If you follow baseball at all, you might know some of the game's most infamous deals, such as Babe Ruth from the Red Sox to the Yankees for little more than cash, or Milt Pappas for future Hall-of-Famer Frank Robinson, as lamented by Susan Sarandon in Bull Durham. Unfortunately, bad deals occur in the investing world, too.
Yesterday, the Securities and Exchange Commission settled its investigation into Franklin Resources (NYSE: BEN ) , parent of the Franklin Templeton family of funds, by obtaining $50 million in penalties. But Franklin doesn't have to admit to any wrongdoing, nor will it lower fees for investors, as others such as Bank One (NYSE: ONE ) , Janus (NYSE: JNS ) , and Wells Fargo's (NYSE: WFC ) Strong Capital unit have. Uh, yeah, OK. How is this good?
The SEC found that Franklin, like so many others in the $7.6 trillion fund industry, abetted market timing, a technically legal but highly unethical practice that allows some clients to rapidly trade in and out of funds, effectively stealing from long-term investors who would typically pay big penalties for early redemptions. In its defense, Franklin says that it moved to prevent market timing as early as 1999, and largely did. But the SEC also found several instances when market timing continued through 2001, including one when a private investor may have curried favor by promising to invest $10 million in one of Franklin's hedge funds.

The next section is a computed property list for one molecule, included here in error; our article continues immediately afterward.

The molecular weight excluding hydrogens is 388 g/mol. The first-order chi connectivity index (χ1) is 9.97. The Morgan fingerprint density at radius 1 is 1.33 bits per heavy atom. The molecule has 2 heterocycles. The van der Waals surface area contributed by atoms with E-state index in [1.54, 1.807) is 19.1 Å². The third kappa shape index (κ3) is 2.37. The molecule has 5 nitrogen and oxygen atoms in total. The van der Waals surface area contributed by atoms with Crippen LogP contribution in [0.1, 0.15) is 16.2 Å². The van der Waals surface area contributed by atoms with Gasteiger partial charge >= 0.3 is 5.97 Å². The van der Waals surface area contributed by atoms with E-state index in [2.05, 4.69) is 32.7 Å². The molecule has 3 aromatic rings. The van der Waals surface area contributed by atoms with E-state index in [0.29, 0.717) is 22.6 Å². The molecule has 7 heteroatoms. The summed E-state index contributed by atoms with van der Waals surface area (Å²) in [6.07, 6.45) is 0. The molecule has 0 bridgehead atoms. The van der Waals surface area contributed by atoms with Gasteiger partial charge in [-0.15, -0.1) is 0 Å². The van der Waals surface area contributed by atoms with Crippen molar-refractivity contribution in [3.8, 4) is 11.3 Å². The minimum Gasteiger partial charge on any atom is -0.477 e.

An SEC spokesperson quoted in The Chicago Tribune said that Franklin deserved "serious sanctions." But the $50 million penalty seems anything but serious when compared with the settlements agreed to by firms that have truly humbled themselves. Janus, which has agreed to pay $225 million and make fundamental changes, comes to mind here.
Yeah, Franklin investors will get back $50 million, and that's better than nothing, but it's still only a one-time event. Franklin recognized early that market timing was happening at the firm, and still some corporate officers chose to look the other way. That's why New York Attorney General Eliot Spitzer has demanded permanent changes in the way funds do business. Franklin faces no such concessions.
That stinks. Indeed, this particularly unsettling settlement is a slap on the wrist Dick Strong would be proud of and is just as wrong as what Franklin did in the first place.
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